Nowhere is the difference in approach by the federal and Ontario governments on new climate change rules more clearly understood than in the offices of Mississauga’s St Lawrence Cement (SLC).
The company, which has a huge production facility in Clarkson on the banks of Lake Ontario, may soon have to comply with new federal emissions regulations and rules announced yesterday by the Ontario and Quebec governments, which are significantly different in effect.
St Lawrence, which has long been the largest user of electricity in Mississauga, probably prefers the federal approach of the Stephen Harper Conservative government, which is governed by emissions per unit of production.
Since 1990, SLC says it has reduced its emissions by 23 per cent per tonne of cement produced. That would comply with federal regulations.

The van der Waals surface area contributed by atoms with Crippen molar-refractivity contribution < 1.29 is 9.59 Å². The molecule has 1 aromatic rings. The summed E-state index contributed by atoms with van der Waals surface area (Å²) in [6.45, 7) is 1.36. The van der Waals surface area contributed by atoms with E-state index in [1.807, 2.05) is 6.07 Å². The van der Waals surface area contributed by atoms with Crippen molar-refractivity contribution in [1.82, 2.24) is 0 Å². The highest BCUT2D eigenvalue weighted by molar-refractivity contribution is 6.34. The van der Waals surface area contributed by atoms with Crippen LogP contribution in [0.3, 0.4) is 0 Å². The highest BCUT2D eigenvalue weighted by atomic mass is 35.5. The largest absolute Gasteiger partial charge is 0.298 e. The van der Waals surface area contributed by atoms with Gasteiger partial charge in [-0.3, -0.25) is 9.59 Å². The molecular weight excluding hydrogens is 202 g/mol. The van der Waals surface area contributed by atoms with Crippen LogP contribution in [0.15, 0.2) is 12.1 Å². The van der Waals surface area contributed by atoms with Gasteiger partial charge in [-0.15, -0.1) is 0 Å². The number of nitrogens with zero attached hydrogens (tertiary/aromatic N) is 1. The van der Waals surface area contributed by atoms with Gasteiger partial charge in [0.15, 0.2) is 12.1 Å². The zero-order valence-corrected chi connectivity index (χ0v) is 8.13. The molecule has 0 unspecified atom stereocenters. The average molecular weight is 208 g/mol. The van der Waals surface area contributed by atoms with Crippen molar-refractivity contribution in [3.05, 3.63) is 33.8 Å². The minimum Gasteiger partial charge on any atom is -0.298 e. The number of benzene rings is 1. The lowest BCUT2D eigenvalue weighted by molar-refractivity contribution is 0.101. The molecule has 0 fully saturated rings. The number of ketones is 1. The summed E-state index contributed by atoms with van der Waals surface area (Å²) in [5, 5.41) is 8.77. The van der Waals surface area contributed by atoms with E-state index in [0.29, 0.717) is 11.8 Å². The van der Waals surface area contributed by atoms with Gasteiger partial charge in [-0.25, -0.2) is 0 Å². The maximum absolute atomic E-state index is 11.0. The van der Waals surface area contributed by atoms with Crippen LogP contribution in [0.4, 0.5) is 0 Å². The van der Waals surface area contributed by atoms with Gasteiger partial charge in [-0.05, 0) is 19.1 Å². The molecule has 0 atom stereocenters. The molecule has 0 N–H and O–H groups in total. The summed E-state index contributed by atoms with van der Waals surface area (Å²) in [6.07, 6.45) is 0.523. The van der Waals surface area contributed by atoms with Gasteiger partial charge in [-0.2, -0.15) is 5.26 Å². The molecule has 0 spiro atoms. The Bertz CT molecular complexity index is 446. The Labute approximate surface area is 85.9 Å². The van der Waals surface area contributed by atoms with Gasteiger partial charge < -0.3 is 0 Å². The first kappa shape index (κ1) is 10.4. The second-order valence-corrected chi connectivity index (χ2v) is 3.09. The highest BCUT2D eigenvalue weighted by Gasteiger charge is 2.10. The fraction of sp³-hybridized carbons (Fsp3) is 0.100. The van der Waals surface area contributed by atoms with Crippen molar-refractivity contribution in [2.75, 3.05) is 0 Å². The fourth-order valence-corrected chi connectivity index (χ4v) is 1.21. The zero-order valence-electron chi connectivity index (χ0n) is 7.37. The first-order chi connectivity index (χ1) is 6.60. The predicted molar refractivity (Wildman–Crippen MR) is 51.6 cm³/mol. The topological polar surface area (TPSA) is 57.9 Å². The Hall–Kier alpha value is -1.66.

Under the Ontario-Quebec scheme, SLC and other companies would face hard caps for the emissions of CO2 and other gases that cause harm to the atmosphere.
Across Canada the cement industry as a whole reduced the intensity of its emissions by 1.3 per cent from 2003 and 2006.
However, since production rose 10 per cent, actual emissions climbed 8.5 per cent, which is the equivalent of 1Mt of carbon dioxide.
Unless the federal and provincial governments find a way to harmonise their approaches SLC, like many other companies, will have to find a way to continue cutting its emissions of greenhouse gases per tonne of cement manufactured as well as reducing its total emissions. That will be a difficult task while trying to continue to increase production.